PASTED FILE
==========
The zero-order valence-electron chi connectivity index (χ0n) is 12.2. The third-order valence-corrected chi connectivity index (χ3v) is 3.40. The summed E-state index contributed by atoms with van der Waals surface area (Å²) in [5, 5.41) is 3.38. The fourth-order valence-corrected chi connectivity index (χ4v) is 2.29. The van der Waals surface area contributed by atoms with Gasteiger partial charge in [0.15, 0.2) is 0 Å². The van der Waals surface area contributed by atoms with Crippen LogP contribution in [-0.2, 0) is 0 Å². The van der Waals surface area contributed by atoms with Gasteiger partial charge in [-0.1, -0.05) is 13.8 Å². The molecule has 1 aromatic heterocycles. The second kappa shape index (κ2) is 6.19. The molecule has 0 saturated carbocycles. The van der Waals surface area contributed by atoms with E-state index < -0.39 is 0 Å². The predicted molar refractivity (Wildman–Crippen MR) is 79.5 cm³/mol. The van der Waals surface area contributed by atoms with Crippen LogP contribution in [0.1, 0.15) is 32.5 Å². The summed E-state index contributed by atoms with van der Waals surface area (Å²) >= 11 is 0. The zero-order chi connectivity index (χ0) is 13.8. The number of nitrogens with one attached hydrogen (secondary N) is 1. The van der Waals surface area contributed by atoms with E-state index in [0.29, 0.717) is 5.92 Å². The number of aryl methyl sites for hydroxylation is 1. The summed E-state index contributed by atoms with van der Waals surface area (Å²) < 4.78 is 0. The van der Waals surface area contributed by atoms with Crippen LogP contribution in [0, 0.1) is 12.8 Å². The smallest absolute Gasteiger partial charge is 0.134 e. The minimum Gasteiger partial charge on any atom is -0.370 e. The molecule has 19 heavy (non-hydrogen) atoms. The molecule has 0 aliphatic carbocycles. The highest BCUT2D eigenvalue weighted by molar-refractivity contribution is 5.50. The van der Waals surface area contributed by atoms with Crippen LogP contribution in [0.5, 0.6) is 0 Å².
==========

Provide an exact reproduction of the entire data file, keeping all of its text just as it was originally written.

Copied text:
The zero-order valence-electron chi connectivity index (χ0n) is 12.2. The third-order valence-corrected chi connectivity index (χ3v) is 3.40. The summed E-state index contributed by atoms with van der Waals surface area (Å²) in [5, 5.41) is 3.38. The fourth-order valence-corrected chi connectivity index (χ4v) is 2.29. The van der Waals surface area contributed by atoms with Gasteiger partial charge in [0.15, 0.2) is 0 Å². The van der Waals surface area contributed by atoms with Crippen LogP contribution in [-0.2, 0) is 0 Å². The van der Waals surface area contributed by atoms with Gasteiger partial charge in [-0.1, -0.05) is 13.8 Å². The molecule has 1 aromatic heterocycles. The second kappa shape index (κ2) is 6.19. The molecule has 0 saturated carbocycles. The van der Waals surface area contributed by atoms with E-state index < -0.39 is 0 Å². The predicted molar refractivity (Wildman–Crippen MR) is 79.5 cm³/mol. The van der Waals surface area contributed by atoms with Crippen LogP contribution in [0.1, 0.15) is 32.5 Å². The summed E-state index contributed by atoms with van der Waals surface area (Å²) >= 11 is 0. The zero-order chi connectivity index (χ0) is 13.8. The number of nitrogens with one attached hydrogen (secondary N) is 1. The van der Waals surface area contributed by atoms with E-state index in [0.29, 0.717) is 5.92 Å². The number of aryl methyl sites for hydroxylation is 1. The summed E-state index contributed by atoms with van der Waals surface area (Å²) < 4.78 is 0. The van der Waals surface area contributed by atoms with Crippen LogP contribution in [0, 0.1) is 12.8 Å². The smallest absolute Gasteiger partial charge is 0.134 e. The minimum Gasteiger partial charge on any atom is -0.370 e. The molecule has 19 heavy (non-hydrogen) atoms. The molecule has 0 aliphatic carbocycles. The highest BCUT2D eigenvalue weighted by molar-refractivity contribution is 5.50. The van der Waals surface area contributed by atoms with Crippen LogP contribution in [0.5, 0.6) is 0 Å².